The London encyclopaedia, or, Universal dictionary of science, art, literature, and practical mechanics, by the orig. ed. of the Encyclopaedia metropolitana [T. Curtis]. (Google eBook)

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Thomas Curtis (of Grove house sch, Islington)
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Page 263 - And the United States hereby renounce forever, any liberty heretofore enjoyed or claimed by the inhabitants thereof, to take, dry, or cure fish on, or within three marine miles of any of the coasts, bays, creeks, or harbours of His Britannic Majesty's dominions in America...
Page 120 - The seasons' difference; as, the icy fang, And churlish chiding of the winter's wind; Which when it bites and blows upon my body, Even till I shrink with cold, I smile, and say, This is no flattery: these are counsellors That feelingly persuade me what I am.
Page 399 - The first time I was in company with Foote was at Fitzherbert's. Having no good opinion of the fellow, I was resolved not to be pleased and it is very difficult to please a man against his will. I went on eating my dinner pretty sullenly, affecting not to mind him. But the dog was so very comical, that I was obliged to lay down my knife and fork, throw myself back upon my chair, and fairly laugh it out. No, sir, he was irresistible.
Page 369 - One song employs all nations ; and all cry " Worthy the Lamb, for he was slain for us-! " The dwellers in the vales and on the rocks Shout to each other, and the mountain tops From distant mountains catch the flying joy ; Till, nation after nation taught the strain, Earth rolls the rapturous Hosanna round.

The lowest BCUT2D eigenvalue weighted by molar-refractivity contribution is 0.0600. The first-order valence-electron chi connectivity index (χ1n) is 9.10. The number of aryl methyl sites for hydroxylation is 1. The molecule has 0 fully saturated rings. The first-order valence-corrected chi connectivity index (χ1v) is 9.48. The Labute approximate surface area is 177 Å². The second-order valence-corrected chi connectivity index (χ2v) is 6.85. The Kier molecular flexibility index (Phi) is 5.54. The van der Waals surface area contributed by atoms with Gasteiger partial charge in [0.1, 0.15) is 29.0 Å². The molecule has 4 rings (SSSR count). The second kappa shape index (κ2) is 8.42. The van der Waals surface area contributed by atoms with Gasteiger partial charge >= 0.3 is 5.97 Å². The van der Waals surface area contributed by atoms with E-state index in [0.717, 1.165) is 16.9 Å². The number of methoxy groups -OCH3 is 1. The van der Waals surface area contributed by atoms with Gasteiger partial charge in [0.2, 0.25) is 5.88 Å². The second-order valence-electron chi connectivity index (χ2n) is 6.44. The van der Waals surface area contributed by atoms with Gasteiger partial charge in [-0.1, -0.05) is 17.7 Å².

Page 133 - I'll tell you, friend! a wise man and a fool. You'll find, if once the monarch acts the monk, Or, cobbler-like, the parson will be drunk, Worth makes the man, and want of it, the fellow; The rest is all but leather or prunella.
Page 92 - Almighty's form Glasses itself in tempests; in all time, Calm or convulsed, in breeze, or gale, or storm, Icing the pole, or in the torrid clime Dark-heaving; boundless, endless, and sublime, The image of Eternity, the throne Of the invisible, even from out thy slime The monsters of the deep are made; each zone Obeys thee; thou goest forth, dread, fathomless, alone.
Page 429 - tis to be forgiven, That in our aspirations to be great, Our destinies o'erleap their mortal state, And claim a kindred with you; for ye are A beauty and a mystery, and create In us such love and reverence from afar, That fortune, fame, power, life, have named themselves a star.
Page 6 - How many things are there which a man cannot, with any face, or comeliness, say or do himself? A man can scarce allege his own merits with modesty, much less extol them : a man cannot sometimes brook to supplicate, or beg, and a number of the like : but all these things are graceful in a friend's mouth, which are blushing in a man's own.
Page 375 - Ay, there's the point: As, to be bold with you, Not to affect many proposed matches, Of her own clime, complexion, and degree; Whereto, we see, in all things nature tends: Foh ! one may smell, in such, a will most rank, Foul disproportion, thoughts unnatural.
Page 155 - No sculptured marble here, nor pompous lay, ' No storied urn nor animated bust ;' This simple stone directs pale Scotia's way To pour her sorrows o'er her poet's dust.

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